The first portent of doom came last week, when our company got a flash new sign for the front of the building. In the alternative universe of Management this could only mean one thing. We were about to be shut down.
Then our two aging pool cars were suddenly replaced with brand new 2005 models. We even had a tutorial on the operation of their Tiptronic transmissions. As one scientist commented: "Jesus Christ, it's like management have sent along the Grim Reaper to point his finger at us."
The final harbinger of apocalypse arrived when the mechanical and electrical workshop managers were sent to be certified as part of an expensive health and safety course. The mechanical workshop manager turned ashen at the news. "They're going to sack me," he groaned, "why else would they spend that much money to have me trained up?"
The bad news came on Tuesday. More than half of the staff were to be made redundant. The site was to be closed. Some of the remaining staff would be transferred to head office in Wellington, the rest would stay on in Christchurch -- at least, until their research funding had been used up.
It wasn't really much of a shock. We are all scientists and engineers at a Crown Research Institute (CRI) -- a remnant of the old Department of Scientific and Industrial Research (DSIR). When the DSIR was split up into a gaggle of brave new CRIs with a contestable funding system, the British journal 'New Scientist' ran the headline: "New Zealand Shoots Itself in the Brain!" They were quite right. As with many large dinosaurs, it has just taken a while for news of the bullet to be transmitted to the rest of the organism.
Working at a CRI has sometimes been a bit like those post-apocalypse movies, where rag-clad scavengers pick through the ruins of a once-mighty civilization. Elderly scientists collar you in corridors to reminisce about golden days when the DSIR was at the height of its powers. Beautifully-constructed machinery lies gathering cobwebs; useless because the calibration records end abruptly on 30th June 1992, the day the DSIR was disbanded. However, in spite of this, a great deal of good science is still being done. The world's most widely used HTS (high temperature superconductor) material was invented at our CRI. Tetraplegics are having their lives transformed by our assistive devices. The Los Alamos National Laboratory's new proton radiography camera uses our 'Kiwistar' optics. Best of all, the DSIR tradition of science excellence is not yet forgotten at our CRI. Although I have been with the CRI for only a short time -- having finished my Ph.D. just last year -- this tradition has already made a strong impression on me.
But, alas, for Christchurch -- after 50 years -- it all ended on Tuesday. In the meeting room, the announcement of closure was followed by an unusual noise -- one I must be prepared to hear many times if I continue a science career in New Zealand. It was the sound of a roomful of scientists thoughtfully trying to remember when they last saw a Situations Vacant advertisement for an expert in gravity waves, or Stirling cycle thermodynamics, or the mechanics of vibration of bees' abdomens.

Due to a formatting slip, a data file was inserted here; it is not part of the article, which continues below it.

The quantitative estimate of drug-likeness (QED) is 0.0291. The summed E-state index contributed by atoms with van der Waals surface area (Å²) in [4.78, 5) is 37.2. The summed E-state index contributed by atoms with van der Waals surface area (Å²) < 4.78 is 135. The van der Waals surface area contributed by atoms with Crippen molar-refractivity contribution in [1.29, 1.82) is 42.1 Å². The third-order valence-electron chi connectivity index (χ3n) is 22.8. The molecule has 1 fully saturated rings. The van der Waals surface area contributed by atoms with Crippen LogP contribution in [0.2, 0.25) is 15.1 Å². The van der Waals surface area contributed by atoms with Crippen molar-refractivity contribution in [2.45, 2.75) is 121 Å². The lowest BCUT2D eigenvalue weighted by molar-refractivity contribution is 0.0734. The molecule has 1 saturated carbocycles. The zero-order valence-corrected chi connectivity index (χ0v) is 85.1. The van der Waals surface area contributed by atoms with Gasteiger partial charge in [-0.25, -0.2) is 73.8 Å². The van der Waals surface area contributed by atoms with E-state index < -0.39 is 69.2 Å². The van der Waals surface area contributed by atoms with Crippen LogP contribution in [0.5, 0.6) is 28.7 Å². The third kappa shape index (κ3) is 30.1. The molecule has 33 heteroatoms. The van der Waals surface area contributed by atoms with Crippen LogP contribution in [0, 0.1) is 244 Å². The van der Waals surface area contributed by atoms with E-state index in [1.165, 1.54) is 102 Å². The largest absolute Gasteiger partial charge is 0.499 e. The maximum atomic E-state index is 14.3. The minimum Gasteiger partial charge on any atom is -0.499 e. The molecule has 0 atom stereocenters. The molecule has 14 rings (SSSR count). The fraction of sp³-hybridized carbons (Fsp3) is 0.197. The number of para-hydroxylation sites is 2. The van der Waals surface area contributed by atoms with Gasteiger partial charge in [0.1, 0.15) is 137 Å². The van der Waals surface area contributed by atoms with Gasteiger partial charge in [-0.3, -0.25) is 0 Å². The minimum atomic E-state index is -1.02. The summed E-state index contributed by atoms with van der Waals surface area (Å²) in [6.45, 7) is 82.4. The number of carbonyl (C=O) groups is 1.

In my opinion, the disintegration of our CRI highlights one of the problems of the current contestable funding system. Though laudable in its attempt to give the taxpayer the biggest possible bang for their research buck, the bureaucracy involved means that it virtually costs more to apply for funding than the funding is worth. A staggering amount of a scientist's time is now spent writing funding proposals rather than doing science. The red tape is almost unimaginable. On some occasions it has been necessary for our CRI to hire a six-tonne truck to deliver its funding applications to FRST (the main New Zealand science funding body). Yes, the paperwork is measured in tonnes rather than pages.
And, of course, the vast quantity of time spent writing proposals is in no way a guarantee of funding. The scientist must employ telepathy to work out what FRST will fund at any given moment. FRST have become renowned for making the sort of capricious and unfathomable decisions which are normally associated with crazed North Korean dictators. One minute they're only supporting pure science. The next they've changed their minds, and won't consider anything but applied technology. No-one would be surprised if FRST suddenly proclaimed that first-born scientists were to be beheaded, or that we all have to go to Guyana and drink Kool-aid laced with cyanide.
But for me, personally, the demise of our Christchurch research laboratories is not a major setback. Funding for my research projects will last another year or so, which gives me a bit of time to plan for the future. Although -- that said -- management moves in mysterious ways. There is no reason why they might not suddenly ask an expert in -- for example -- the design of wheelchairs, to continue my energy engineering work. But, whatever happens, I am entirely confident of finding another job. The unfortunate thing, however, is that it might not be in New Zealand.
The disintegration of our CRI has a wider impact than that felt by the scientists involved. It is widely acknowledged that most first-world countries are dependent on science and technology to maintain their standard of living. If the scientific research laboratories of this country are beginning to collapse, then the eventual outcome can only be bad news for New Zealand.
In a somewhat bizarre footnote to these events, AgResearch Chief Executive Dr Andy West has just called for the recruitment of 1,300 more scientists a year -- for the next ten years -- in order to maintain New Zealand's science capabilities, i.e. a total of 13,000 scientists. Good luck, dude.
PLEASE NOTE: THE VIEWS EXPRESSED HEREIN ARE THOSE OF THE AUTHOR, AND DO NOT PURPORT TO REPRESENT THE OPINIONS OF HIS EMPLOYER IN ANY WAY.